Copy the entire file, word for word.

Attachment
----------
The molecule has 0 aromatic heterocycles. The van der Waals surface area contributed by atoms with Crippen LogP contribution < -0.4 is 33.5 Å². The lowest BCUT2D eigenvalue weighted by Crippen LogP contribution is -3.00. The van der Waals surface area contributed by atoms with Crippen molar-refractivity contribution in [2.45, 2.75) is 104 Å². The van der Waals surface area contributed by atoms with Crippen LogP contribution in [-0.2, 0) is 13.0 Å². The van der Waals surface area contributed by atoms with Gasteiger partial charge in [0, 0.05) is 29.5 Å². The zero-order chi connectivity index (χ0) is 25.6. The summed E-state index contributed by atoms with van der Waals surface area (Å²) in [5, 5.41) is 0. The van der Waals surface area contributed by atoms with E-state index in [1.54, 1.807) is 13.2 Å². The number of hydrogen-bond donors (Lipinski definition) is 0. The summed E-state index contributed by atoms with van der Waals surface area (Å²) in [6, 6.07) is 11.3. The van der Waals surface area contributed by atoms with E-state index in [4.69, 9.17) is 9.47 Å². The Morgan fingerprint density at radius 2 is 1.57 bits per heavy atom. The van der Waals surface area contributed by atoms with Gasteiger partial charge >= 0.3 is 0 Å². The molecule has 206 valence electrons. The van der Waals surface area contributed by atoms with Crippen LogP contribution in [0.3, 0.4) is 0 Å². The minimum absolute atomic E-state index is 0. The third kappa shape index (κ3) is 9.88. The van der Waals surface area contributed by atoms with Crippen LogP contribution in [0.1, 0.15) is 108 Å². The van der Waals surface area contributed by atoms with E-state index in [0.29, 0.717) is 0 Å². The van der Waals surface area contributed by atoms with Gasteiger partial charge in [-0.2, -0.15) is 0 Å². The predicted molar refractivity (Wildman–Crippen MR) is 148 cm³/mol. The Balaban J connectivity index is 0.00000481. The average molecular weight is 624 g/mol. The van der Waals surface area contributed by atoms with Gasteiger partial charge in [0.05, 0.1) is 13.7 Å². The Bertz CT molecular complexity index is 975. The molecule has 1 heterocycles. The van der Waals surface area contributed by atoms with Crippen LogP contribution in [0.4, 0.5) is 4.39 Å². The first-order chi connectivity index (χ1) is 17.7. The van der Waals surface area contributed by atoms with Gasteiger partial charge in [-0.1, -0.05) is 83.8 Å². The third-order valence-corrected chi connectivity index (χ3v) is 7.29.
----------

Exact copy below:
The molecule has 0 aromatic heterocycles. The van der Waals surface area contributed by atoms with Crippen LogP contribution < -0.4 is 33.5 Å². The lowest BCUT2D eigenvalue weighted by Crippen LogP contribution is -3.00. The van der Waals surface area contributed by atoms with Crippen molar-refractivity contribution in [2.45, 2.75) is 104 Å². The van der Waals surface area contributed by atoms with Crippen LogP contribution in [-0.2, 0) is 13.0 Å². The van der Waals surface area contributed by atoms with Gasteiger partial charge in [0, 0.05) is 29.5 Å². The zero-order chi connectivity index (χ0) is 25.6. The summed E-state index contributed by atoms with van der Waals surface area (Å²) in [5, 5.41) is 0. The van der Waals surface area contributed by atoms with E-state index in [1.54, 1.807) is 13.2 Å². The number of hydrogen-bond donors (Lipinski definition) is 0. The summed E-state index contributed by atoms with van der Waals surface area (Å²) in [6, 6.07) is 11.3. The van der Waals surface area contributed by atoms with E-state index in [4.69, 9.17) is 9.47 Å². The Morgan fingerprint density at radius 2 is 1.57 bits per heavy atom. The van der Waals surface area contributed by atoms with Gasteiger partial charge >= 0.3 is 0 Å². The molecule has 206 valence electrons. The van der Waals surface area contributed by atoms with Crippen LogP contribution in [0.3, 0.4) is 0 Å². The minimum absolute atomic E-state index is 0. The third kappa shape index (κ3) is 9.88. The van der Waals surface area contributed by atoms with Crippen LogP contribution in [0.1, 0.15) is 108 Å². The van der Waals surface area contributed by atoms with E-state index in [0.29, 0.717) is 0 Å². The van der Waals surface area contributed by atoms with Gasteiger partial charge in [-0.2, -0.15) is 0 Å². The predicted molar refractivity (Wildman–Crippen MR) is 148 cm³/mol. The Balaban J connectivity index is 0.00000481. The average molecular weight is 624 g/mol. The van der Waals surface area contributed by atoms with Gasteiger partial charge in [0.05, 0.1) is 13.7 Å². The Bertz CT molecular complexity index is 975. The molecule has 1 heterocycles. The van der Waals surface area contributed by atoms with Crippen LogP contribution in [0.4, 0.5) is 4.39 Å². The first-order chi connectivity index (χ1) is 17.7. The van der Waals surface area contributed by atoms with Gasteiger partial charge in [-0.1, -0.05) is 83.8 Å². The third-order valence-corrected chi connectivity index (χ3v) is 7.29.